However, you can avoid the massive crowds, congestion, high prices if you avoid the Big Name Islands.

Check out Amorgos, Astypalea, Lemnos, Skyros, the Small Cyclades, Kythira, Ikaria, Fourni, Chios, Samos and a number of other off-the-tourist-zone islands.

In addition the Peloponesse, especially the Mani Peninsula can provide you with a very Greek Experience that most people don't know about. Kardimyli, Stoupa, Aeropolis, Gythio and many other areas of the Peloponesse don't see the huge numbers of tourists that Santorini, Mykonos, Rhodes, and other well-known Greek Isalnds see.

Check out Matt's Greek Guide for more help:

https://www.greecetravel.com/

There are many areas of Greece (mainland/islands) that don't get the over-the-top tourism/travel agents version of Greece.

You need to do more research, ask more questions if you want, and seek out the more traditional Greek areas of the mainland and/or islands.

We travel to Greece in October (off-season) and even the touristy islands tend to be quiet but still, we want Greece, not Disneyland Greece.
crazyh is offline  
Old May 12th, 2017, 04:12 PM
  #7  
 
Join Date: Feb 2016
Posts: 206
Likes: 0
Liked 0 Times in 0 Posts
Although my trip report features traveling with 13 year olds... we had a great trip and even in touristy areas, managed to get off the beaten track. ... only ate at one tourist trap and that was because everything was pretty much closed on Easter except touristy restaurants. But we went off season. And remember, that there is a REASON tourists go to certain destinations--they could be important historical sites or just really beautiful. But we were in Peloponnese and only one island.

I agree, it can be a bit overwhelming to be in a location where cruise ships are dropping off thousands of people or busload after busload. BTW I live in BROOKLYN not Manhattan. Ate well every place we went.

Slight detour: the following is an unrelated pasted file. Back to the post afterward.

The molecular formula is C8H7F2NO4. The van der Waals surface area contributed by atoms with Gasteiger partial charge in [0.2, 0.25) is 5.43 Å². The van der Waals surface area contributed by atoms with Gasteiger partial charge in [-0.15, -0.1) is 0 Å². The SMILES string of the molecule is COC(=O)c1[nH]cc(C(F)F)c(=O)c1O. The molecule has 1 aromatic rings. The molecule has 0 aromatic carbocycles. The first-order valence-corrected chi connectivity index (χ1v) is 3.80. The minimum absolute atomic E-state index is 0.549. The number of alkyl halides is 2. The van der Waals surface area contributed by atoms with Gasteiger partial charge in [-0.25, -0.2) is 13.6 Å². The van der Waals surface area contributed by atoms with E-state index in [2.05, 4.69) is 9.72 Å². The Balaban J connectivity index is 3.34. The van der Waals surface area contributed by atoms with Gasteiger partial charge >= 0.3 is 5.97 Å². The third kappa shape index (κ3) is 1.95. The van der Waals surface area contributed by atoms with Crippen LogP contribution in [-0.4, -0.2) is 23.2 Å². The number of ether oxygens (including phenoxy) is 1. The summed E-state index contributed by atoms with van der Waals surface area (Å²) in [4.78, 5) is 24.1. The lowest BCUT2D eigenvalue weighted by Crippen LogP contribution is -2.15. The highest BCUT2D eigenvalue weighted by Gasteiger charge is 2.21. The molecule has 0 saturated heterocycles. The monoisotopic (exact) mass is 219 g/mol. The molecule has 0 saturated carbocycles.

RubyTwins is offline  
Old May 12th, 2017, 04:34 PM
  #8  
 
Join Date: Feb 2006
Posts: 25,801
Likes: 0
Liked 0 Times in 0 Posts
For even fewer tourists than the Pelopponnese, head to northern Greece. I visited Thessaloniki, Kastoria, Ioannina and Meteora on the way to Athens. Meteora will have tourists, but tourists in the other places will most likely be Greeks. Then add an isand for beaches, if that's your thing. BTW, I found the coffee uniformly disappointing...
thursdaysd is offline  
Old May 13th, 2017, 12:37 AM
  #9  
 
Join Date: Apr 2011
Posts: 2,353
Likes: 0
Liked 0 Times in 0 Posts
Kastoria and Ioannina are beautiful cities, and ideal for day trips, even though they are actually more winter/fall/spring destinations.

Another area that i find very interesting is the coast of Epirus.
Parga, Preveza and Syvota ( near Igoumenitsa) have terrific beaches and a nightlife ( with the exception of Syvota, which is more quite).

You can do day trips to Paxoi/Antipaxoi and perhaps also to Corfu ( not 100% sure about Corfu), or rent a car and drive to Ioannina as a day trip that you can combine with the archaeological site of Dodoni, and perhaps go past Ioannina to the mountain village of Metsovo.

I did that day trip from Syvota, and loved it.

Coffee was disappointing in Greece ? What kind of coffee did you drink ? Greece has an excellent coffee culture...
Apart from Greek coffee that is losing on popularity, Greeks drink the frappe, and espresso & cappuccino, which is the same you would get in Italy. Greeks also invented the cold version of them, freddo espresso and cappuccino, both THE hit allover Greece...